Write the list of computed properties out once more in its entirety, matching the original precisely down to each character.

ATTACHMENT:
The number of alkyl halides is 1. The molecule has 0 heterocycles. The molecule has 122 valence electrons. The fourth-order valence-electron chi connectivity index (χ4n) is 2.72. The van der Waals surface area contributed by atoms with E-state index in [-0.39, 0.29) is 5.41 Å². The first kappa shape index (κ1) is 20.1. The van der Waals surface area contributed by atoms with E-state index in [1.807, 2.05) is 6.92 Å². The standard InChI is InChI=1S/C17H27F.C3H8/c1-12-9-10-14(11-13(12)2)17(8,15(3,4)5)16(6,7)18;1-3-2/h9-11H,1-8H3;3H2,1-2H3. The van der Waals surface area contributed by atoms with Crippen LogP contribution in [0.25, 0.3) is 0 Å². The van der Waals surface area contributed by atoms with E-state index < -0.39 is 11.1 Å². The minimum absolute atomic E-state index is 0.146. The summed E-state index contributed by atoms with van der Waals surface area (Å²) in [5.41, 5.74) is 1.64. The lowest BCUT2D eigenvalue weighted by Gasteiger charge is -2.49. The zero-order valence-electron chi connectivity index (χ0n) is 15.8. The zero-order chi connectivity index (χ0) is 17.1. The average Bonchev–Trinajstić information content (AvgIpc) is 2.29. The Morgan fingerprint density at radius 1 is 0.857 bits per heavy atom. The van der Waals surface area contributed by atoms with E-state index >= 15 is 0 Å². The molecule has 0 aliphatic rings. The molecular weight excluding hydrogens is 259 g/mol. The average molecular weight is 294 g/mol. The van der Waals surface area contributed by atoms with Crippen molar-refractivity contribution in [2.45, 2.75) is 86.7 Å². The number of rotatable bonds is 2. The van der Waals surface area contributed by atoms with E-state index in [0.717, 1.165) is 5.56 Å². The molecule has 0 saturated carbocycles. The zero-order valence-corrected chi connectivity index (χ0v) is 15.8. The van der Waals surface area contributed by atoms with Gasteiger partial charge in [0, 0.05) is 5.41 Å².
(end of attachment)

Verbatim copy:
The number of alkyl halides is 1. The molecule has 0 heterocycles. The molecule has 122 valence electrons. The fourth-order valence-electron chi connectivity index (χ4n) is 2.72. The van der Waals surface area contributed by atoms with E-state index in [-0.39, 0.29) is 5.41 Å². The first kappa shape index (κ1) is 20.1. The van der Waals surface area contributed by atoms with E-state index in [1.807, 2.05) is 6.92 Å². The standard InChI is InChI=1S/C17H27F.C3H8/c1-12-9-10-14(11-13(12)2)17(8,15(3,4)5)16(6,7)18;1-3-2/h9-11H,1-8H3;3H2,1-2H3. The van der Waals surface area contributed by atoms with Crippen LogP contribution in [0.25, 0.3) is 0 Å². The van der Waals surface area contributed by atoms with E-state index < -0.39 is 11.1 Å². The minimum absolute atomic E-state index is 0.146. The summed E-state index contributed by atoms with van der Waals surface area (Å²) in [5.41, 5.74) is 1.64. The lowest BCUT2D eigenvalue weighted by Gasteiger charge is -2.49. The zero-order valence-electron chi connectivity index (χ0n) is 15.8. The zero-order chi connectivity index (χ0) is 17.1. The average Bonchev–Trinajstić information content (AvgIpc) is 2.29. The Morgan fingerprint density at radius 1 is 0.857 bits per heavy atom. The van der Waals surface area contributed by atoms with E-state index >= 15 is 0 Å². The molecule has 0 aliphatic rings. The molecular weight excluding hydrogens is 259 g/mol. The average molecular weight is 294 g/mol. The van der Waals surface area contributed by atoms with Crippen molar-refractivity contribution in [2.45, 2.75) is 86.7 Å². The number of rotatable bonds is 2. The van der Waals surface area contributed by atoms with E-state index in [0.717, 1.165) is 5.56 Å². The molecule has 0 saturated carbocycles. The zero-order valence-corrected chi connectivity index (χ0v) is 15.8. The van der Waals surface area contributed by atoms with Gasteiger partial charge in [0, 0.05) is 5.41 Å².